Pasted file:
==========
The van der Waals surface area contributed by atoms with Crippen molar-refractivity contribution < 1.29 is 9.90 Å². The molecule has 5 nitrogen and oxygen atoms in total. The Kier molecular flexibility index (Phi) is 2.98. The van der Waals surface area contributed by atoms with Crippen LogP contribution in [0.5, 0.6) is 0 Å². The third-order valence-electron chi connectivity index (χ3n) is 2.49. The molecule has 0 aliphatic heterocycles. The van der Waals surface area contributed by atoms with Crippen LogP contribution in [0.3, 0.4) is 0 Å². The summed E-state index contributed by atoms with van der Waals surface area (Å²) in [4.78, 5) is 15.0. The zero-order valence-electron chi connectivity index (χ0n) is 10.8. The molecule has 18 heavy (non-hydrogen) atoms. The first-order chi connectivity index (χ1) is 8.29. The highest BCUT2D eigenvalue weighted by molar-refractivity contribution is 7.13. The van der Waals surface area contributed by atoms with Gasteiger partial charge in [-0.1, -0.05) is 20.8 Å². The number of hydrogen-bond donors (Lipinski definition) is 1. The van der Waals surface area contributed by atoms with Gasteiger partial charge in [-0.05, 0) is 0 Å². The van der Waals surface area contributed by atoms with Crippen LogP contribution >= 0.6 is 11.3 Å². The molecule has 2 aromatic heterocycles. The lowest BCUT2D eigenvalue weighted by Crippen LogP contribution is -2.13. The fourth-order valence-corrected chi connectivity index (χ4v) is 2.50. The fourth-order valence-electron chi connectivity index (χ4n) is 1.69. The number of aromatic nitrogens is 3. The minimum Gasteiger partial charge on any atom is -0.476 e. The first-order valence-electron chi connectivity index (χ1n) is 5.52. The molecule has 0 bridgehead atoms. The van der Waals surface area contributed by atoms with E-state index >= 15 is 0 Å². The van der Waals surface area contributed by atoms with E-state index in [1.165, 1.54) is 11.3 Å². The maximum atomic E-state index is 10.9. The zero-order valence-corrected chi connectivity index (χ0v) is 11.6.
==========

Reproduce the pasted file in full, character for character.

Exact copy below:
The van der Waals surface area contributed by atoms with Crippen molar-refractivity contribution < 1.29 is 9.90 Å². The molecule has 5 nitrogen and oxygen atoms in total. The Kier molecular flexibility index (Phi) is 2.98. The van der Waals surface area contributed by atoms with Crippen LogP contribution in [0.5, 0.6) is 0 Å². The third-order valence-electron chi connectivity index (χ3n) is 2.49. The molecule has 0 aliphatic heterocycles. The van der Waals surface area contributed by atoms with Crippen LogP contribution in [0.3, 0.4) is 0 Å². The summed E-state index contributed by atoms with van der Waals surface area (Å²) in [4.78, 5) is 15.0. The zero-order valence-electron chi connectivity index (χ0n) is 10.8. The molecule has 18 heavy (non-hydrogen) atoms. The first-order chi connectivity index (χ1) is 8.29. The highest BCUT2D eigenvalue weighted by molar-refractivity contribution is 7.13. The van der Waals surface area contributed by atoms with Gasteiger partial charge in [-0.1, -0.05) is 20.8 Å². The number of hydrogen-bond donors (Lipinski definition) is 1. The van der Waals surface area contributed by atoms with Gasteiger partial charge in [-0.05, 0) is 0 Å². The van der Waals surface area contributed by atoms with Crippen LogP contribution >= 0.6 is 11.3 Å². The molecule has 2 aromatic heterocycles. The lowest BCUT2D eigenvalue weighted by Crippen LogP contribution is -2.13. The fourth-order valence-corrected chi connectivity index (χ4v) is 2.50. The fourth-order valence-electron chi connectivity index (χ4n) is 1.69. The number of aromatic nitrogens is 3. The minimum Gasteiger partial charge on any atom is -0.476 e. The first-order valence-electron chi connectivity index (χ1n) is 5.52. The molecule has 0 bridgehead atoms. The van der Waals surface area contributed by atoms with E-state index >= 15 is 0 Å². The van der Waals surface area contributed by atoms with E-state index in [1.165, 1.54) is 11.3 Å². The maximum atomic E-state index is 10.9. The zero-order valence-corrected chi connectivity index (χ0v) is 11.6.